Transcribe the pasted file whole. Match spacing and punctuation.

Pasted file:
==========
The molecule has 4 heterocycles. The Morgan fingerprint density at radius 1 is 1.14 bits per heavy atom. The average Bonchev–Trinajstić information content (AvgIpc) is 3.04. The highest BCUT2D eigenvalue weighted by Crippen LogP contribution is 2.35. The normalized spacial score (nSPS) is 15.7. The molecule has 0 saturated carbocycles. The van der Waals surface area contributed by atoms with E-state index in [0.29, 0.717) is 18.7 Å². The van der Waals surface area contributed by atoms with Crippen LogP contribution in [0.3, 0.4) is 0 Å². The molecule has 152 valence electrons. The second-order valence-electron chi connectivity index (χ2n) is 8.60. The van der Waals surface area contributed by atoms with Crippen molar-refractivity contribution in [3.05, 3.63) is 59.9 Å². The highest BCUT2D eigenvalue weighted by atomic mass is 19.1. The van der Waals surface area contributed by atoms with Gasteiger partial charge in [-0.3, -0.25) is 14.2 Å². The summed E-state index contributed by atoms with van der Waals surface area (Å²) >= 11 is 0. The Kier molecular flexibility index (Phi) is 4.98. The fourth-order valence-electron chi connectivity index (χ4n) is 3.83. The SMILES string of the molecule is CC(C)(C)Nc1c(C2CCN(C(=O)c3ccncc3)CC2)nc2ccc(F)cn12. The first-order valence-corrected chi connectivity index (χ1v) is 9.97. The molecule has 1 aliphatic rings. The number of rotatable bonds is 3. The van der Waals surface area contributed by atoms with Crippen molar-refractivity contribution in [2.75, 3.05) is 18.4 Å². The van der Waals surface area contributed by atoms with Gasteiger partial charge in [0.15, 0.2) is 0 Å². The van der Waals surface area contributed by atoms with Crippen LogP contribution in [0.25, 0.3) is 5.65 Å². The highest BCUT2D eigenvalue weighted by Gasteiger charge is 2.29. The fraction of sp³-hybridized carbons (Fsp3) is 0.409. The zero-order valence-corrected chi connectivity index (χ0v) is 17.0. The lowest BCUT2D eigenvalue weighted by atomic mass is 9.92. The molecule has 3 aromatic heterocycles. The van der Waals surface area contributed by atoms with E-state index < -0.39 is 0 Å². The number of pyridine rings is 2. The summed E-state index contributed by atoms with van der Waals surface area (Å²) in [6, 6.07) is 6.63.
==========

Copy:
The molecule has 4 heterocycles. The Morgan fingerprint density at radius 1 is 1.14 bits per heavy atom. The average Bonchev–Trinajstić information content (AvgIpc) is 3.04. The highest BCUT2D eigenvalue weighted by Crippen LogP contribution is 2.35. The normalized spacial score (nSPS) is 15.7. The molecule has 0 saturated carbocycles. The van der Waals surface area contributed by atoms with E-state index in [0.29, 0.717) is 18.7 Å². The van der Waals surface area contributed by atoms with Crippen LogP contribution in [0.3, 0.4) is 0 Å². The molecule has 152 valence electrons. The second-order valence-electron chi connectivity index (χ2n) is 8.60. The van der Waals surface area contributed by atoms with Crippen molar-refractivity contribution in [3.05, 3.63) is 59.9 Å². The highest BCUT2D eigenvalue weighted by atomic mass is 19.1. The van der Waals surface area contributed by atoms with Gasteiger partial charge in [-0.3, -0.25) is 14.2 Å². The summed E-state index contributed by atoms with van der Waals surface area (Å²) >= 11 is 0. The Kier molecular flexibility index (Phi) is 4.98. The fourth-order valence-electron chi connectivity index (χ4n) is 3.83. The SMILES string of the molecule is CC(C)(C)Nc1c(C2CCN(C(=O)c3ccncc3)CC2)nc2ccc(F)cn12. The first-order valence-corrected chi connectivity index (χ1v) is 9.97. The molecule has 1 aliphatic rings. The number of rotatable bonds is 3. The van der Waals surface area contributed by atoms with Crippen molar-refractivity contribution in [2.75, 3.05) is 18.4 Å². The van der Waals surface area contributed by atoms with Gasteiger partial charge in [0.15, 0.2) is 0 Å². The van der Waals surface area contributed by atoms with Crippen LogP contribution in [0.25, 0.3) is 5.65 Å². The highest BCUT2D eigenvalue weighted by Gasteiger charge is 2.29. The fraction of sp³-hybridized carbons (Fsp3) is 0.409. The zero-order valence-corrected chi connectivity index (χ0v) is 17.0. The lowest BCUT2D eigenvalue weighted by atomic mass is 9.92. The molecule has 3 aromatic heterocycles. The van der Waals surface area contributed by atoms with E-state index < -0.39 is 0 Å². The number of pyridine rings is 2. The summed E-state index contributed by atoms with van der Waals surface area (Å²) in [6, 6.07) is 6.63.